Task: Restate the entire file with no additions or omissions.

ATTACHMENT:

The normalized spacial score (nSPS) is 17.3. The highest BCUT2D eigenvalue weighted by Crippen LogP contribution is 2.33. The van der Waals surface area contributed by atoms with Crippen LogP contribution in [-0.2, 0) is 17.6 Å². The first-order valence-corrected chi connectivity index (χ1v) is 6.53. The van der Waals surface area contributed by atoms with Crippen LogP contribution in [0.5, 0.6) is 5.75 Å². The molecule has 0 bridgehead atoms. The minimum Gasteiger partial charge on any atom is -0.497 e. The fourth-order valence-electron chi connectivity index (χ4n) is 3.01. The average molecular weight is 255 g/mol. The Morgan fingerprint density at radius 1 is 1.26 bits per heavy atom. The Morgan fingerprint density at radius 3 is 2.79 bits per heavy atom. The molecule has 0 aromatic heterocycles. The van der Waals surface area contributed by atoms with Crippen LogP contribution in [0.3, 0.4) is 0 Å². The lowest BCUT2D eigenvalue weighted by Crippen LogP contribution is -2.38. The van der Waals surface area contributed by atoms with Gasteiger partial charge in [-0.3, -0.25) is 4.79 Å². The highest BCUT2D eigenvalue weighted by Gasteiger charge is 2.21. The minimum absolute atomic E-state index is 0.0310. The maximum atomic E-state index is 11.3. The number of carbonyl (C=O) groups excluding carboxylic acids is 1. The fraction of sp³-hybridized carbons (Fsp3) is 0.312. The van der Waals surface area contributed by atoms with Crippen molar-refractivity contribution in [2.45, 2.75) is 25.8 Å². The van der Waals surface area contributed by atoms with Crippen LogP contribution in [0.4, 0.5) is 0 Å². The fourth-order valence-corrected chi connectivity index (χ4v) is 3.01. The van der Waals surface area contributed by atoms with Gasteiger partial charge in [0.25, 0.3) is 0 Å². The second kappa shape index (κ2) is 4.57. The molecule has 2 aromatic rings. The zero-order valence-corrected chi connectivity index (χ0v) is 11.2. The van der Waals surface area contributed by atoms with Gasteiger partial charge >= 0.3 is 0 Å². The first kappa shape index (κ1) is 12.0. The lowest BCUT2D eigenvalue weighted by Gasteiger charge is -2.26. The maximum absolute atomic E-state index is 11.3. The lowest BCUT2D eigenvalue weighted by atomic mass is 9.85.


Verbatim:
The normalized spacial score (nSPS) is 17.3. The highest BCUT2D eigenvalue weighted by Crippen LogP contribution is 2.33. The van der Waals surface area contributed by atoms with Crippen LogP contribution in [-0.2, 0) is 17.6 Å². The first-order valence-corrected chi connectivity index (χ1v) is 6.53. The van der Waals surface area contributed by atoms with Crippen LogP contribution in [0.5, 0.6) is 5.75 Å². The molecule has 0 bridgehead atoms. The minimum Gasteiger partial charge on any atom is -0.497 e. The fourth-order valence-electron chi connectivity index (χ4n) is 3.01. The average molecular weight is 255 g/mol. The Morgan fingerprint density at radius 1 is 1.26 bits per heavy atom. The Morgan fingerprint density at radius 3 is 2.79 bits per heavy atom. The molecule has 0 aromatic heterocycles. The van der Waals surface area contributed by atoms with Crippen LogP contribution in [0.3, 0.4) is 0 Å². The lowest BCUT2D eigenvalue weighted by Crippen LogP contribution is -2.38. The van der Waals surface area contributed by atoms with Gasteiger partial charge in [-0.3, -0.25) is 4.79 Å². The highest BCUT2D eigenvalue weighted by Gasteiger charge is 2.21. The minimum absolute atomic E-state index is 0.0310. The maximum atomic E-state index is 11.3. The number of carbonyl (C=O) groups excluding carboxylic acids is 1. The fraction of sp³-hybridized carbons (Fsp3) is 0.312. The van der Waals surface area contributed by atoms with Crippen molar-refractivity contribution in [2.45, 2.75) is 25.8 Å². The van der Waals surface area contributed by atoms with Crippen LogP contribution in [0.4, 0.5) is 0 Å². The fourth-order valence-corrected chi connectivity index (χ4v) is 3.01. The van der Waals surface area contributed by atoms with Gasteiger partial charge in [0.25, 0.3) is 0 Å². The second kappa shape index (κ2) is 4.57. The molecule has 2 aromatic rings. The zero-order valence-corrected chi connectivity index (χ0v) is 11.2. The van der Waals surface area contributed by atoms with Gasteiger partial charge >= 0.3 is 0 Å². The first kappa shape index (κ1) is 12.0. The lowest BCUT2D eigenvalue weighted by Gasteiger charge is -2.26. The maximum absolute atomic E-state index is 11.3. The lowest BCUT2D eigenvalue weighted by atomic mass is 9.85.